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    Gracia Bee Member

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    I always do this!!!!!!!!!!!!! Sometimes you have to stick with a project, write your other idea down but don't think to hard about it go back to your other one. Or you can try and weave the two stories into one. Allan's advice is really good. Good luck!
     
  8. Banzai
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    Banzai One-time Mod, but on the road to recovery Contributor

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    At some point or another, you just have to force yourself to get on and finish it. Not romantic and fantastical, perhaps, but it's easy to write on days when you feel enthused and passionate, and words flow from your fingers. If you have serious aspirations to write, then you have to take along with that the days when it is hard work, unpleasant, and you have to sweat, bleed and weep out each word.

    I won't say that you absolutely shouldn't work on multiple projects at once, since I do so quite frequently (though, I'm a short story writer, you might need to be a little more single-minded with longer length works), but you need to know when to knuckle down and work on something which isn't necessarily your first choice at that moment. Maybe try setting yourself targets? Or planning more thoroughly? If you have something to work towards more solid than a nebulous point of "the end", then you might find you have more momentum.
     
  9. spklvr
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    spklvr Contributing Member Contributor

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    I like to work on the plot when I'm inspired and write an outline rather than the actual story. That way I work with a more or less complete story line to follow when I'm out of creative juices, and then all I need to do is buckle up and write, no matter what I should add.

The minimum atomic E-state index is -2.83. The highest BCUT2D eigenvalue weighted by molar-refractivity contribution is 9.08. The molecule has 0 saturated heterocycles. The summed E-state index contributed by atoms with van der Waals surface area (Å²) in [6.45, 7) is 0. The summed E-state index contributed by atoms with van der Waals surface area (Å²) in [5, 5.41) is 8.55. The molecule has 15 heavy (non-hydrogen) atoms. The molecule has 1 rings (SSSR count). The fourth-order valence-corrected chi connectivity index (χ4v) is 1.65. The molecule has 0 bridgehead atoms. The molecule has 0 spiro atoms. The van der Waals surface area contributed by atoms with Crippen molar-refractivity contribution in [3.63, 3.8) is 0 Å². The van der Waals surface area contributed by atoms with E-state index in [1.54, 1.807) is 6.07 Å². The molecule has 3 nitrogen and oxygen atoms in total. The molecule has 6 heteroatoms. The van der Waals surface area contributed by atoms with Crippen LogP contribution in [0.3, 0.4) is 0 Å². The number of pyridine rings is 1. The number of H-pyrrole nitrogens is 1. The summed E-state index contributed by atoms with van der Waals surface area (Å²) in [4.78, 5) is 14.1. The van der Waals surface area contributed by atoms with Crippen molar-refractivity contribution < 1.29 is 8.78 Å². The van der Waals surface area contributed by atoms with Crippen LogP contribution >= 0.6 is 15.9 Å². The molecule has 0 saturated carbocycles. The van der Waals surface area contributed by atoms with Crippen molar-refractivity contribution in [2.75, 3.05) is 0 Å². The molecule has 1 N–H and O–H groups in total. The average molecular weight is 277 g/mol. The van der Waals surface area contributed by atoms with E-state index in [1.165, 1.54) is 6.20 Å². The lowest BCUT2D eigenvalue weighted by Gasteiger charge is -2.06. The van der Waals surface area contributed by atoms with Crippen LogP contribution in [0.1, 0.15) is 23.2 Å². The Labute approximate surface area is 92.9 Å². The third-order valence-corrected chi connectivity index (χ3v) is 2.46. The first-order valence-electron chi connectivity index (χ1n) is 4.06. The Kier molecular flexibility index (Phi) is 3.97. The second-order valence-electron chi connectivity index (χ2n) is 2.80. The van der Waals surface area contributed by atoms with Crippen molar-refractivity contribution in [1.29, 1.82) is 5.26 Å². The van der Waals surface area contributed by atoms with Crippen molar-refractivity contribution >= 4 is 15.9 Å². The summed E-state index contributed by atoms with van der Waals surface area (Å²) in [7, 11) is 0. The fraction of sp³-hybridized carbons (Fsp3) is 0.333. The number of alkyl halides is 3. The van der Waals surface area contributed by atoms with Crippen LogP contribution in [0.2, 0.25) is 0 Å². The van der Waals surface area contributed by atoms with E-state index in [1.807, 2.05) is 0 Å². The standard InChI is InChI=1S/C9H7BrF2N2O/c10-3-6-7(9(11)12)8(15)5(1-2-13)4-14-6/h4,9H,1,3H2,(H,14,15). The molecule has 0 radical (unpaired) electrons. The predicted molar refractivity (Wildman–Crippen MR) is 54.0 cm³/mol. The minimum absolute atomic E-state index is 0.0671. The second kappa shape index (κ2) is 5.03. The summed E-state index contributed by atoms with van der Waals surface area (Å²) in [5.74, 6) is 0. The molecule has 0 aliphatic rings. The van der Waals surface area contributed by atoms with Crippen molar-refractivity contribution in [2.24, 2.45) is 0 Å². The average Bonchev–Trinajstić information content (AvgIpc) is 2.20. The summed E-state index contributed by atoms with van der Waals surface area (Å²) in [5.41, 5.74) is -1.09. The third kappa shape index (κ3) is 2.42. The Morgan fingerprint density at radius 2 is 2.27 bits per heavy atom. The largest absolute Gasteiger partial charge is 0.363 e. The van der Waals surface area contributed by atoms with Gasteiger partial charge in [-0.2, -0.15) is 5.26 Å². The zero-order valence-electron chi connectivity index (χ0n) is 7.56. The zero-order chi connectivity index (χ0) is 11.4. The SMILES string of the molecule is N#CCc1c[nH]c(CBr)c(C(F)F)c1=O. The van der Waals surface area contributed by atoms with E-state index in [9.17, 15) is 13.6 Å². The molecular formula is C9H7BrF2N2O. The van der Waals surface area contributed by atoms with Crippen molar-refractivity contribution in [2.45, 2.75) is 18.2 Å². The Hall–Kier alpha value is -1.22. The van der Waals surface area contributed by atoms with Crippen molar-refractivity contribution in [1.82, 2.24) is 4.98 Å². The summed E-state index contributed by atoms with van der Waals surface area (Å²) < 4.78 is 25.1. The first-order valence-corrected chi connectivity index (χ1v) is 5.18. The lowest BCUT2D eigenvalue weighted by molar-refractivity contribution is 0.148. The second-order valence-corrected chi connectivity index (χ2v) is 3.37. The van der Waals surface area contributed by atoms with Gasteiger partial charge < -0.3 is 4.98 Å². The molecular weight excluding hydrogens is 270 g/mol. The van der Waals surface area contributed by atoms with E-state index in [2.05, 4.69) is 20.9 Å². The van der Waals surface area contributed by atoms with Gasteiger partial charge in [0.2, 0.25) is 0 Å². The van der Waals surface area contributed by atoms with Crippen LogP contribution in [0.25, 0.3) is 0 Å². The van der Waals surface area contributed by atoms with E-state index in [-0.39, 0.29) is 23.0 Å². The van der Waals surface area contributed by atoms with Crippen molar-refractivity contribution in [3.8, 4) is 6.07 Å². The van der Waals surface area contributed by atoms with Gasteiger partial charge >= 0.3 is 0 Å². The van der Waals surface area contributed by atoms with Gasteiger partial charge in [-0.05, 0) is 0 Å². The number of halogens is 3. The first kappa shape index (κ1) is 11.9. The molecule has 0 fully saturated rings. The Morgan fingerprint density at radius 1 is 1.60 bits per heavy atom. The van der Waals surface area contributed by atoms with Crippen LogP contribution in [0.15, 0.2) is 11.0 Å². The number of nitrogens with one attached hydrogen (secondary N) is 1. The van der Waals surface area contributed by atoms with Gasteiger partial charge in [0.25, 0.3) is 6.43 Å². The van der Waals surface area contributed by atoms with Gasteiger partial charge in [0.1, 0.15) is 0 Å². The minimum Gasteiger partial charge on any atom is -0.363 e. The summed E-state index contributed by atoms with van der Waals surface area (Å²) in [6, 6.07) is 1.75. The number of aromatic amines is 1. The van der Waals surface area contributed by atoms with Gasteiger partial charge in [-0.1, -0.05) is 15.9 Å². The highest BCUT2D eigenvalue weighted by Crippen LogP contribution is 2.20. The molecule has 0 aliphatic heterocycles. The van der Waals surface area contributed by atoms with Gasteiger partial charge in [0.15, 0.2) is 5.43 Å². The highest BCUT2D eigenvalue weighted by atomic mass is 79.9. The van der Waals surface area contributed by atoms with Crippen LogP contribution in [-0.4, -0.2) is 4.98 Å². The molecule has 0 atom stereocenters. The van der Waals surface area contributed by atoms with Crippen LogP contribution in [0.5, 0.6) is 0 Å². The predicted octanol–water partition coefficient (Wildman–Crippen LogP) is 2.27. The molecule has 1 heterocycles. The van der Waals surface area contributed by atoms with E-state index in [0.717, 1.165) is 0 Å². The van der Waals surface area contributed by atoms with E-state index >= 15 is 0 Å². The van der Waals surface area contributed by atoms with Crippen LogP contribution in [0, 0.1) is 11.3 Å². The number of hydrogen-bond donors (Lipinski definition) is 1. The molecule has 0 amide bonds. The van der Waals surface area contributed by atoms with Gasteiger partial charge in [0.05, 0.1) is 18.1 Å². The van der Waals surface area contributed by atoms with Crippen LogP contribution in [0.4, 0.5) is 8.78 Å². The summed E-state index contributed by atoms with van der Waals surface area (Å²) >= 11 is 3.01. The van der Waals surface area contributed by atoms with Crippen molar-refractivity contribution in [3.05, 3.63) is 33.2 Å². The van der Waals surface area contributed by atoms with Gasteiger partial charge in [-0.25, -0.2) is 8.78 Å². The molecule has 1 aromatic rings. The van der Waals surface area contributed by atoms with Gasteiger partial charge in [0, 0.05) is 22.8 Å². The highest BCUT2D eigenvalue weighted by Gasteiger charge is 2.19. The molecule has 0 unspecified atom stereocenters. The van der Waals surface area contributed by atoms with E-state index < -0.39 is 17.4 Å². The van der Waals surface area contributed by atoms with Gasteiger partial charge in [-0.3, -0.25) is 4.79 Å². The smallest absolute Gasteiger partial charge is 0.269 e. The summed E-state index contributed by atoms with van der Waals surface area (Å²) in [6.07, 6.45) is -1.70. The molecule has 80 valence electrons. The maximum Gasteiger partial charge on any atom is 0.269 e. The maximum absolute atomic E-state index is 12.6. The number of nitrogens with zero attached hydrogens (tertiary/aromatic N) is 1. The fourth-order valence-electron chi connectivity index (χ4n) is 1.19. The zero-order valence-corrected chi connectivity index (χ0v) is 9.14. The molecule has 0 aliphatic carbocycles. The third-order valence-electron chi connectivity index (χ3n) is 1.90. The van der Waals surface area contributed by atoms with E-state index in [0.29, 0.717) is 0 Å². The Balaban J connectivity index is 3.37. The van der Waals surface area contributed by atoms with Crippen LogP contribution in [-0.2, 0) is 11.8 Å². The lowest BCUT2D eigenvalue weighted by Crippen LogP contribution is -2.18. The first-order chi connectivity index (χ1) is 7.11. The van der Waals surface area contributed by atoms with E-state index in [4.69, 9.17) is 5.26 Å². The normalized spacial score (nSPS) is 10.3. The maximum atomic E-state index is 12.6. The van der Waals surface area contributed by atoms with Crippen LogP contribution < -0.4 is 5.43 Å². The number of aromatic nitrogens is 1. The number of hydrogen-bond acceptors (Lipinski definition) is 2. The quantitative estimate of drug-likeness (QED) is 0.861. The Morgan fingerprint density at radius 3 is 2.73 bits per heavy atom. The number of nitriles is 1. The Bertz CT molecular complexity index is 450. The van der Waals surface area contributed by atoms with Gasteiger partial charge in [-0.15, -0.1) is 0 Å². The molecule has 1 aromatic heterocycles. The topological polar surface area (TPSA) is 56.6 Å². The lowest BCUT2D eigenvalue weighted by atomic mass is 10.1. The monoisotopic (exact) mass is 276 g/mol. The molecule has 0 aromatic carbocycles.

10. mammamaia
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    mammamaia nit-picker-in-chief Contributor

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    the most important thing a writer needs to have along with some talent for using words is willpower!

    if you don't have any/enough, you'd better work on acquiring/increasing it, if you want to succeed in the literary field, or any of the arts... it's one aspect of being creative that tips and how-tos can't help you 'get right'...
     
  11. Jabby J
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    Jabby J Member

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  12. VM80
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    VM80 Contributing Member Contributor

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    What do you write? Novels?

    Perhaps have a go at something short, just to get into the habit of finishing stuff.
     
  13. The wonderer
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    The wonderer New Member

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    To me, I think that you should try to stick to one project and finish it. I agree with the last poster, try to have a go of doing a short story.
     
  14. Summer
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    Summer Member

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    Jumping from project to project is fine as long as you don't completely forget about the others. Instead of worrying about finishing something before starting the next thing, be more lax with yourself and ALWAYS think about your older stories. You may find that your newer stories are borrowing from older that can help you merge them. 10 unfinished projects can be condensed to 6 without actually losing anything. I hope that makes sense. If you want to finish something do not forget about it.